Expecting the resumption of the International Monetary Fund’s Extended Fund Facility (EFF) for Pakistan, the World Bank has projected that the output growth would ease to 3.4 percent in FY22 but strengthen thereafter to 4.0 percent in FY23 with the implementation of key structural reforms, particularly those aimed at sustaining macroeconomic stability, increasing competitiveness, and improving financial viability of the energy sector.
In its latest Economic Outlook for Pakistan released the other day, the WB said that the 39-month IMF EFF is likely to resume in FY22. Key reforms supported by the EFF include domestic revenue mobilisation, the reduction of power sector arrears, electricity subsidy reform and more central bank operational autonomy, all of which are expected to strengthen long-term growth.
In line with the 25-basis point policy rate hike in September 2021, fiscal and monetary tightening are expected to resume in FY22, as the government refocuses on mitigating emerging external pressures and managing long-standing fiscal challenges.
The report said that inflation is projected to edge up in FY22 with expected domestic energy tariff hikes and higher oil and commodity prices before moderating in FY23. Poverty is expected to continue declining, reaching 4.0 percent by FY23.
Moreover, the current account deficit is projected to widen to 2.5 percent of GDP in FY23 as imports expand with higher economic growth and oil prices.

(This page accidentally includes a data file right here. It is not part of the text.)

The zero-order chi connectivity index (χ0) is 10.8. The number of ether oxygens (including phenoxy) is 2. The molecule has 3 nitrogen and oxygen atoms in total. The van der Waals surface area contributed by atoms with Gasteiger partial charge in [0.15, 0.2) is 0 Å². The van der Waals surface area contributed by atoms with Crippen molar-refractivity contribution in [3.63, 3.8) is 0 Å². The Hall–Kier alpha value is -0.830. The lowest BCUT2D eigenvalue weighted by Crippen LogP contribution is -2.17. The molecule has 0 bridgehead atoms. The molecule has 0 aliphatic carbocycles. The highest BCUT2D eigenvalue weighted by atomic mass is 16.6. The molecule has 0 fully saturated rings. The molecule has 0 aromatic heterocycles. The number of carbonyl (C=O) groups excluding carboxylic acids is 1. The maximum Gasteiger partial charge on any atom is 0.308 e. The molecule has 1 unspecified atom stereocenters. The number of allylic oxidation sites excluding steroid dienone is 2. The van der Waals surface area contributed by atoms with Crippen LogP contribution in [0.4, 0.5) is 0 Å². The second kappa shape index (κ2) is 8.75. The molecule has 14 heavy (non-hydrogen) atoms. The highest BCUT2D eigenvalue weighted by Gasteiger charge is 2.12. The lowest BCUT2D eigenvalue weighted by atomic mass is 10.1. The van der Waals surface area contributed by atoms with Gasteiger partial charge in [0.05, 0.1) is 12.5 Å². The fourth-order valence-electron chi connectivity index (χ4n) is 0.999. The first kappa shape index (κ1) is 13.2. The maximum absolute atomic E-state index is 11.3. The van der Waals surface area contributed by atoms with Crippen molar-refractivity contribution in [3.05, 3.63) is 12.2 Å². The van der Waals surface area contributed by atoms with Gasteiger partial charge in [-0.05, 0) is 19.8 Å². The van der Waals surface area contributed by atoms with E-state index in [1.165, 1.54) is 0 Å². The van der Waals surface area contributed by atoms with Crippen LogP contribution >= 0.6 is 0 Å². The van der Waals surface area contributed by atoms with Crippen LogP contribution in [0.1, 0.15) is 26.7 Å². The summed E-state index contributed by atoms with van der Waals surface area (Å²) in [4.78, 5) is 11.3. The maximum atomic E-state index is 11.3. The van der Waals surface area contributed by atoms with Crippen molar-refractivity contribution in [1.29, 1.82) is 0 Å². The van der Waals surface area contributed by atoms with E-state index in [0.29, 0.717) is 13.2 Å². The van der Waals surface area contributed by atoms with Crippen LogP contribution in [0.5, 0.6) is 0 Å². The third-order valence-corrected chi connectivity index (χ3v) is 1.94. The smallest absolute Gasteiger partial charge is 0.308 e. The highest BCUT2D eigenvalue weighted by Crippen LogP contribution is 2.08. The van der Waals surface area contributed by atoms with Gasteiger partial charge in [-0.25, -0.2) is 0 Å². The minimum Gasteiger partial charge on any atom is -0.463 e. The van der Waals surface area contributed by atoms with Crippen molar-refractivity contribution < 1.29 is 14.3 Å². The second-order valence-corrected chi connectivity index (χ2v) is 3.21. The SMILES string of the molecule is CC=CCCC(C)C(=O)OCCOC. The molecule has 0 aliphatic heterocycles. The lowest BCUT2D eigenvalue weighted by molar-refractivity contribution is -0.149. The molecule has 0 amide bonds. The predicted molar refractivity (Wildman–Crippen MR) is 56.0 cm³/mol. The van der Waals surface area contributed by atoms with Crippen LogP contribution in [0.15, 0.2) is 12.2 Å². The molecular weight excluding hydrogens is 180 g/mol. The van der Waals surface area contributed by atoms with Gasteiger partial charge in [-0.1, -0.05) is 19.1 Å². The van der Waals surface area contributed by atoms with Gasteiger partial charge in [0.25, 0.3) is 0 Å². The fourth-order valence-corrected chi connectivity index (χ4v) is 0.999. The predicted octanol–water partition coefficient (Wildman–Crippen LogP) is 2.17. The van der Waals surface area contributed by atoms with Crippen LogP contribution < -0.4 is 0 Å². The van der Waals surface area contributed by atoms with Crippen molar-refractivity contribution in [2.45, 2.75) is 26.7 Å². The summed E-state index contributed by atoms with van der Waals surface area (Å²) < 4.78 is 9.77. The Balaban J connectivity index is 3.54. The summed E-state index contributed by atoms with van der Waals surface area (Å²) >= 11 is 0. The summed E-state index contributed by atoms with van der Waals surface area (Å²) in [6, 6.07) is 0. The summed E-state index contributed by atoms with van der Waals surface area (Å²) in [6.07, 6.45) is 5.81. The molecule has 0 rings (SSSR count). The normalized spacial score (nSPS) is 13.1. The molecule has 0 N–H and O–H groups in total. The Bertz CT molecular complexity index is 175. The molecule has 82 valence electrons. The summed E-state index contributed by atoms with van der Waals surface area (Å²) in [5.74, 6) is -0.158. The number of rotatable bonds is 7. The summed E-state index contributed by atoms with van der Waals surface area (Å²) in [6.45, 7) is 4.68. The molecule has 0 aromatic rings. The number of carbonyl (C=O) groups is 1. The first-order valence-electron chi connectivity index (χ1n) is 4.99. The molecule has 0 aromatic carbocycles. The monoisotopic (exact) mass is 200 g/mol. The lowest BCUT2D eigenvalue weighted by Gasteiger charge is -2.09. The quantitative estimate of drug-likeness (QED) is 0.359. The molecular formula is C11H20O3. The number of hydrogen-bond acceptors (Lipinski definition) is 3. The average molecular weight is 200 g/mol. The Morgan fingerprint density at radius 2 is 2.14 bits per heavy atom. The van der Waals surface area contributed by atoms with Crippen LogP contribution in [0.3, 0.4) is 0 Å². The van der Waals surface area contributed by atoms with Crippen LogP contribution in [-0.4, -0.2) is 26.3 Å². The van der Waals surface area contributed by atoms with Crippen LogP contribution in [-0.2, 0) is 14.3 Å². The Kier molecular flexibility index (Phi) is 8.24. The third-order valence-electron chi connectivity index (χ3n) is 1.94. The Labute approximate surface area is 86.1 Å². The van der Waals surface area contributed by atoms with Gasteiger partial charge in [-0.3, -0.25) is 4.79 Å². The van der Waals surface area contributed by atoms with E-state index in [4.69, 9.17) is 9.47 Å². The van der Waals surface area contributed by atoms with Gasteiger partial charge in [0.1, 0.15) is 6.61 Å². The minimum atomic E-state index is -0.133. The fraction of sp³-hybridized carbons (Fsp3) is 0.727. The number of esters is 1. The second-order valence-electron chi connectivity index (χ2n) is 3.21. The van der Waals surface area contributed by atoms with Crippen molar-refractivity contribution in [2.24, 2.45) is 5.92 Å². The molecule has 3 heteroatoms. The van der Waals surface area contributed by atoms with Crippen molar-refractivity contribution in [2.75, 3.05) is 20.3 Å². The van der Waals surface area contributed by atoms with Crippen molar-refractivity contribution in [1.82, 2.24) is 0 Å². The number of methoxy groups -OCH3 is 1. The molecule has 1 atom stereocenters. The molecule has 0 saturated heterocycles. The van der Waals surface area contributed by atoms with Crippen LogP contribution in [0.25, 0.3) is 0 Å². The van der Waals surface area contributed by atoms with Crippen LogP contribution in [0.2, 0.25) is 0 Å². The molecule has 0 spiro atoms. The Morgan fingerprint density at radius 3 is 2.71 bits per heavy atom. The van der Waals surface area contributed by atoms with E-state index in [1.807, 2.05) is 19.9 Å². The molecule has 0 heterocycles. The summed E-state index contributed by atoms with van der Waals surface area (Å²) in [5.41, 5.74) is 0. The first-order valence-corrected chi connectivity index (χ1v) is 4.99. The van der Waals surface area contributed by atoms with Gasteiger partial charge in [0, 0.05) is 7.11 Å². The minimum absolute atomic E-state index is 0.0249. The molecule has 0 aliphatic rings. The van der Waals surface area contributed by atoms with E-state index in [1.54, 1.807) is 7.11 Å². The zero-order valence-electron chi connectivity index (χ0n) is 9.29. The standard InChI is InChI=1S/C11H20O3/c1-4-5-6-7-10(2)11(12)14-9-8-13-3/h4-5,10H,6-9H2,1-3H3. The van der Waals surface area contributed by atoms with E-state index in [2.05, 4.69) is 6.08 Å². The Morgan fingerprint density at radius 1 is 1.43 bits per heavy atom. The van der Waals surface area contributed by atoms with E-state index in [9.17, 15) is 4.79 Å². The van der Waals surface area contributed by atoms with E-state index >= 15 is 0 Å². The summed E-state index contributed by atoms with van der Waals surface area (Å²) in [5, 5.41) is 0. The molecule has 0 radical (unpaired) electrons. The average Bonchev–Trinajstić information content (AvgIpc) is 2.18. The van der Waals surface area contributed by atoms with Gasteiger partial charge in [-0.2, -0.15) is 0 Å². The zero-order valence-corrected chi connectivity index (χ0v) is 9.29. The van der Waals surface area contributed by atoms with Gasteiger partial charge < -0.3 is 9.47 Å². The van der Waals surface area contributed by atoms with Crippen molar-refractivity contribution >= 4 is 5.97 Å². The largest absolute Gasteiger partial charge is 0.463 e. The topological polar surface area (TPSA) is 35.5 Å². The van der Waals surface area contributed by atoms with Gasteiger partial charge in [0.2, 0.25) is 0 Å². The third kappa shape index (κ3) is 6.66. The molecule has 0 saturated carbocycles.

Exports are also expected to grow strongly after initially tapering in FY22, as tariff reform measures gain traction supporting export competitiveness. In addition, the growth of official remittance inflows is expected to moderate after benefiting from a Covid-19 induced transition to formal channels in FY21.
Despite fiscal consolidation efforts, the deficit is projected to remain high at 7.0 percent of GDP in FY22 and widen to 7.1 percent in FY23 due to pre-election spending. Implementation of critical revenue-enhancing reforms, particularly the General Sales Tax harmonization, will support a narrowing of the fiscal deficit over time. Public debt will remain elevated in the medium-term, as will Pakistan’s exposure to debt-related shocks. This outlook assumes that the IMF-EFF program will remain on-track.
The report said that the government has been focused on managing the repeated Covid-19 infection waves, implementing a mass vaccination campaign, expanding its cash transfer programme, and providing accommodative monetary conditions to sustain economic growth. It said the government successfully limited the infection spread, while permitting economic activity to continue and thereby mitigating the economic fallout.
On the production side, supported by strong large-scale manufacturing, industrial activity is projected to have rebounded after contracting for two consecutive years. Similarly, the services sector that accounts for 60 percent of GDP, is estimated to have expanded, as generalised lockdown measures were increasingly lifted. In contrast, agriculture sector growth is expected to have slowed, partly due to a near 30 percent decline in cotton production on account of adverse weather conditions.